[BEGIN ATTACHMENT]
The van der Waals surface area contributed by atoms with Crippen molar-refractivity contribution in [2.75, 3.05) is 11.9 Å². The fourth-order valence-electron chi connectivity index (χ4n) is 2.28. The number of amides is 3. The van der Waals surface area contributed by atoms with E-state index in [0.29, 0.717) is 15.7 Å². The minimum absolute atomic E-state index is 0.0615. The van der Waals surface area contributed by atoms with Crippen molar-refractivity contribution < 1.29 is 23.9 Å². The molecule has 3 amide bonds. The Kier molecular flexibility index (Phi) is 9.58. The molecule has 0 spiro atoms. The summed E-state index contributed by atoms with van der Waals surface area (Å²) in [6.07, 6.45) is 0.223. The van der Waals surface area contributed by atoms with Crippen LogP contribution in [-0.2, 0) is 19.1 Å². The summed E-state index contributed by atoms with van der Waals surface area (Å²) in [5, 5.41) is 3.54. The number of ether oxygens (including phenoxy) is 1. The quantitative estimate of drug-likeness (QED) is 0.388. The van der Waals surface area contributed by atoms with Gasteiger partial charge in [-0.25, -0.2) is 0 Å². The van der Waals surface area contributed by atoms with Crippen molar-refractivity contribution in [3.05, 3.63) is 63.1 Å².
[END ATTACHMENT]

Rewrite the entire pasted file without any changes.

The van der Waals surface area contributed by atoms with Crippen molar-refractivity contribution in [2.75, 3.05) is 11.9 Å². The fourth-order valence-electron chi connectivity index (χ4n) is 2.28. The number of amides is 3. The van der Waals surface area contributed by atoms with E-state index in [0.29, 0.717) is 15.7 Å². The minimum absolute atomic E-state index is 0.0615. The van der Waals surface area contributed by atoms with Crippen molar-refractivity contribution < 1.29 is 23.9 Å². The molecule has 3 amide bonds. The Kier molecular flexibility index (Phi) is 9.58. The molecule has 0 spiro atoms. The summed E-state index contributed by atoms with van der Waals surface area (Å²) in [6.07, 6.45) is 0.223. The van der Waals surface area contributed by atoms with Crippen LogP contribution in [-0.2, 0) is 19.1 Å². The summed E-state index contributed by atoms with van der Waals surface area (Å²) in [5, 5.41) is 3.54. The number of ether oxygens (including phenoxy) is 1. The quantitative estimate of drug-likeness (QED) is 0.388. The van der Waals surface area contributed by atoms with Gasteiger partial charge in [-0.25, -0.2) is 0 Å². The van der Waals surface area contributed by atoms with Crippen molar-refractivity contribution in [3.05, 3.63) is 63.1 Å².